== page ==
Many regions in the country have been suffering through a prolonged drought. Recognizing a drought can be difficult if you have just moved to an area or are unaware of the long-term conditions. For example, the pattern and frequency of rainfall is measured to determine drought above the total amount of rain. An area can receive more rainfall in a year that is above normal levels and still be in a drought.
Recognizing an area affected by drought can simply occur through the symptoms trees and plants exhibit. Immediate visible effects of drought damage include wilting, scorch, and some defoliation due to loss of turgor in plant cells, irreversible shrinkage of cell membranes, and increased synthesis of abscisic acid. Long-term symptoms of drought include dieback of branches and death of the plant as the plants capacity to absorb water is damaged. These are the primary or direct effects of drought.
Secondary effects of drought include a plant or tree’s heightened susceptibility to disease and insect invasion. Disease and insect invasion can occur with any conditions but during a drought disease such as root rot, cankers, wood rot and wilt do increase.
If your trees are showing the following symptoms, it could be due to drought injury:
• Leaves that scorch and become brown on the outside edges or brown between veins.
• Leaves that wilt, curl at edges and yellow.
• Evergreens whose needles turn yellow, red or purple.
If your tree is suffering from drought there are some actions you can take to help keep it alive and healthy. The first includes proper watering. When watering your trees, water to a depth of twelve inches below the soil’s surface. This means you must saturate the soil within the dripline or the outer edges of the tree’s branches. For evergreens, water three to five feet beyond the dripline on all sides of the tree. You want to water your trees slowly, this allows the water to seep deep into the ground and not just run off the surface. Many people feel that if they dig holes in the ground, the water will seep deeper into it – when in fact, digging holes can just dry out your roots. Spraying your leaves is inefficient as well and should be avoided during a drought.
How much water do you give a tree during a drought? The rule of thumb is to use approximately 10 gallons of water per inch of trunk diameter, for each watering. Measure the tree’s trunk at knee height. The formula then follows – Tree Diameter x 5 minutes = Total Watering Time.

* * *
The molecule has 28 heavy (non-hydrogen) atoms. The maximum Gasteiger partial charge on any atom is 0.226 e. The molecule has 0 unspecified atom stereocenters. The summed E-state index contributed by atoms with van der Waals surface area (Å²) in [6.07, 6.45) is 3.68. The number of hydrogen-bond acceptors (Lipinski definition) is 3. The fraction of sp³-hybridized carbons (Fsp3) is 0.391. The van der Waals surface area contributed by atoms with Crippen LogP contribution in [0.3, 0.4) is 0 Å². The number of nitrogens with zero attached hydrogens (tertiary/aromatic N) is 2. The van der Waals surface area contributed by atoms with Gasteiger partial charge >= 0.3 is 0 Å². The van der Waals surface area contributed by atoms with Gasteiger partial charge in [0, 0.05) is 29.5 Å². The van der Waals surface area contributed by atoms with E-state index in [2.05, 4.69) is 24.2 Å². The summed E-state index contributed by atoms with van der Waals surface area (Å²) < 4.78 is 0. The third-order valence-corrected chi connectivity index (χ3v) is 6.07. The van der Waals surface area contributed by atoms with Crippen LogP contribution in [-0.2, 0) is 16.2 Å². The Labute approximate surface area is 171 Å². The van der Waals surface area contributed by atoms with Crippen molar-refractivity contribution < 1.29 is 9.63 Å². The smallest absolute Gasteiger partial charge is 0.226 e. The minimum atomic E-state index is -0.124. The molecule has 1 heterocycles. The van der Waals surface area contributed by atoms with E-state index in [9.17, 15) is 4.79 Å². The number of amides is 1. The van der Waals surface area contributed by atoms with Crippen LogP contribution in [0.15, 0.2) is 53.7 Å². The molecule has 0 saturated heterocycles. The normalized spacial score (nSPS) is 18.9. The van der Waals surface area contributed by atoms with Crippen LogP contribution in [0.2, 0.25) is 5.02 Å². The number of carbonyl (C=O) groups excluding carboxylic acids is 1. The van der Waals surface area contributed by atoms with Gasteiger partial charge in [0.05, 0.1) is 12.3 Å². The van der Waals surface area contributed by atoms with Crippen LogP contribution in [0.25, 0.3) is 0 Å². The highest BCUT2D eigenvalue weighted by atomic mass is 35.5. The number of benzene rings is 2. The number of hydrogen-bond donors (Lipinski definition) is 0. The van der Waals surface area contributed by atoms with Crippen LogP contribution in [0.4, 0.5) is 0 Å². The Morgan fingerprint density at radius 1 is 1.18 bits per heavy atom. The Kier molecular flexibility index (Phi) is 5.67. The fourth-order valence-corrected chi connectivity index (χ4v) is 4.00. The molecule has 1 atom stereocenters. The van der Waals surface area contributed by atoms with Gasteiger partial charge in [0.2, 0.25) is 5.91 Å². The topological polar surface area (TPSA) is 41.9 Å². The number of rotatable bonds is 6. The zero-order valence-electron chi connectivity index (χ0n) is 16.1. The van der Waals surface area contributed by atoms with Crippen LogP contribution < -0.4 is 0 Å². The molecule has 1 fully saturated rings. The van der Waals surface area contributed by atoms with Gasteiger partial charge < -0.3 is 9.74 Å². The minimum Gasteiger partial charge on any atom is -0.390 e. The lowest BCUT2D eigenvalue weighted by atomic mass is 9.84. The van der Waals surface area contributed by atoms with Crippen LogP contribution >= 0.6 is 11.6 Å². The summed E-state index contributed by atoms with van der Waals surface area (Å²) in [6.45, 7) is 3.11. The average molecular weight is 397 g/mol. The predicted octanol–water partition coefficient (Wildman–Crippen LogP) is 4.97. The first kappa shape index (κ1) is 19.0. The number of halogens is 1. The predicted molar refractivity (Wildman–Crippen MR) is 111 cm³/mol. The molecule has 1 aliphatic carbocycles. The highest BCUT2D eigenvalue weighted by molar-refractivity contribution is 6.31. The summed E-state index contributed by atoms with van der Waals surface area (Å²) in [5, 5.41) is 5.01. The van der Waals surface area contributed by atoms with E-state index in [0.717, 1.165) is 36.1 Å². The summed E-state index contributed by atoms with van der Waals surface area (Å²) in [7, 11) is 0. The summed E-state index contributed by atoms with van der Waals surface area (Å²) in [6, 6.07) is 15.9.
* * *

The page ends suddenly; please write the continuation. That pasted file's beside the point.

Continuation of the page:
If you are using a hose, as most people do when watering, you may wonder how many gallons it will produce in a given amount of time. This can depend on your water pressure, but a hose at medium pressure will take approximately five minutes to produce ten gallons of water.
Trees should be watered year around with emphasis between April and September. Mulching around your tree will also help reduce moisture loss. It is recommended to use four inches of mulch. You can use wood chips, shredded bark, leaves or evergreen needles. One should avoid using stone or rock as it increases air temperatures and can add to the moisture loss. Place your mulch six inches from the trunk of the tree.
One should not fertilize a tree that is under drought stress. Fertilizers stimulate growth, which can result in too much leaf area on the plant for the root system to maintain.
To help maintain your tree’s health during a drought you will want to treat it as a sick patient. Care is needed such as keeping it free from stresses, keeping it properly pruned, and cutting back on any applications of herbicide in the root zone.
Taking special care of your tree during a drought will save you the time and money of having to remove it and replace. With just a little time invested, your trees can remain healthy and happy in all conditions.
About the Author: Andrew Johnson is the owner of Central Texas Tree Care, a leading provider of Austin tree services in Central Texas. Certified ISA Austin arborist services including: tree trimming, tree removal, tree care and stump removal. For more information on Austin tree service please visit http://www.centraltexastreecare.com.